was nothing but bone and skin. When his body was being
prepared for the vultures [a ritual called Jhador in
Tibetan], a slender metal bar or long nail about one-third
of a meter in length was found inserted through the
bottom of his leg. This appeared to be one of the torture
instruments used during interrogation.
The story of Tendars death is well-known in Lhasa
and has even been written about by Tibetan bloggers
in Chinese. Many people who did not know Tendar but
who had heard about him came to mark his death at important
dates afterwards. Those who were fearful of attending
these occasions due to being seen by security personnel
sent money and Khatags [white Tibetan blessing scarves],
said the same source.
A Tibetan writer said: Several hundred Tibetans
came to his funeral services. Many came out of deep
sympathy for a stranger who suffered a terrible tragedy.
At the funeral service, the mother of this youth said
sadly, I cry not only for my son who died a tragic
death, I cry even more for those sons who are being
tortured. As a mother, I cant imagine the torments
and suffering my son endured in prison.
According to different Tibetan sources, there are a
number of cases over the past year where Tibetans were
initially injured by either gunfire or beatings while
being taken into custody. Although these initial injuries
did not appear to be life-threatening, torture following
detention has in these cases led to dramatic deterioration
and death. Tibetans taken into custody with bullet wounds
after March 14, 2008, were rarely given medical treatment
according to sources. According to anecdotal reports
from Lhasa, the worst torture was carried out by Peoples
Liberation Army and Peoples Armed Police troops
brought in from outside the city.
The death of Paltsal Kyab after torture
Shikalo [Jakpalo] a man in his forties from Charo
Xiang in Ngaba county, was beaten to death on false
charges. His precious life has fizzled out. This father
and cornerstone of his household leaves behind him a
widow and [five] orphans, weeping inside. This life-demeaning
disaster has ruined life for one household.
- Extract from The Eastern Snow Mountain (Shar Dungri),
a collection of writings from the Tibetan area of Amdo
that is the only known material in Tibetan on the 2008
protests to have been published in the PRC.
On May 26, 2008, two local township leaders in Charo
township, Ngaba (Chinese: Aba), Sichuan (the Tibetan
area of Amdo) came to tell the family of 45-year old
nomad Paltsal Kyab, also known as Jakpalo, that he was
dead. Although officials said that he had died of
natural causes while being held in custody following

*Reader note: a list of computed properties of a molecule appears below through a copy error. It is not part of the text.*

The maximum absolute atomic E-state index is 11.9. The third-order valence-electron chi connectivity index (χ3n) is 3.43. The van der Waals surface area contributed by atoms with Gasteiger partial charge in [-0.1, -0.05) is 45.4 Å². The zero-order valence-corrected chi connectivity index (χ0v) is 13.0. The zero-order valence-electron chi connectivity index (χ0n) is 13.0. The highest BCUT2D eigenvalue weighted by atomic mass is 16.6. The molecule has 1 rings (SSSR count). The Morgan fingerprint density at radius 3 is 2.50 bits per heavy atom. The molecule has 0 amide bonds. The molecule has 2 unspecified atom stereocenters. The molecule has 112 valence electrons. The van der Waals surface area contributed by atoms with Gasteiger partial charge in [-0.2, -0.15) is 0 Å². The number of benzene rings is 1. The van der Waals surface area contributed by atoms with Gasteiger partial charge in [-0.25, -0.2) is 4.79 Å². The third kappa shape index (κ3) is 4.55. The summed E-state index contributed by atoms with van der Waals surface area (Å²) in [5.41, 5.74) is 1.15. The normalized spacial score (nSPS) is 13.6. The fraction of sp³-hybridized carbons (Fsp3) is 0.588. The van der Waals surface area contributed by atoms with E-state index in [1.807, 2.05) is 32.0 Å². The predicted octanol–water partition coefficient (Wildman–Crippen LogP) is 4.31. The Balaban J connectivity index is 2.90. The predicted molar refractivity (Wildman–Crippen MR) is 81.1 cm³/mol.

a protest in the area on March 17, 2008, when the body
was released to the family there were clear signs of
torture and brutal beatings.
Paltsal Kyabs younger brother, Kalsang, who now
lives in exile, told ICT that according to witnesses
who saw his body, The whole front of his body
was completely bruised blue and covered with blisters
from burns. His whole back was also covered in bruises,
and there was not even a tiny spot of natural skin tone
on his back and front torso. His arms were also severely
bruised with clumps of hardened blood.
Paltsal Kyab, who was married with five children, was
taken into custody following a peaceful demonstration
that occurred in Charo on March 17, 2008. According
to anecdotal accounts from the area given to Paltsal
Kyabs brother, around 100 young Tibetans held
a protest on the main street because they believed
that the United Nations and foreign media chose not
to listen to and see the truth in Tibet. The Tibetans
began to talk about burning a building down. According
to his brother, Paltsal Kyab told the Tibetans that
it was important not to take this action, saying: We
Tibetans must follow His Holiness the Dalai Lamas
non-violent path. Our only weapon is our truth. The
building belongs to the government, but several Tibetan
and Chinese families are living in there. At least
three people in a building nearby testified to police
that Paltsal Kyab had persuaded the Tibetans not to
be violent, according to Kalsang.
After the incident, according to his friends, Paltsal
talked about going to the police station to tell officers
that he had not committed any violation such as destroying
buildings or cars, or harming anyone. But he heard from
his friends that his name was already on the wanted
list, and that individuals who were detained were being
badly beaten. Paltsal went to see a relative who was
ill out of town.
On April 9 last year, at around midnight, 11 police
raided Paltsals home, while a truckload of armed
soldiers waited outside. According to reports from the
family, one police officer pointed a gun at the head
of Paltsals 14 year old son and asked him where
his father was. His son replied that his father had
gone to see his relative who was ill. Paltsals
wife was then dragged out of her room and asked the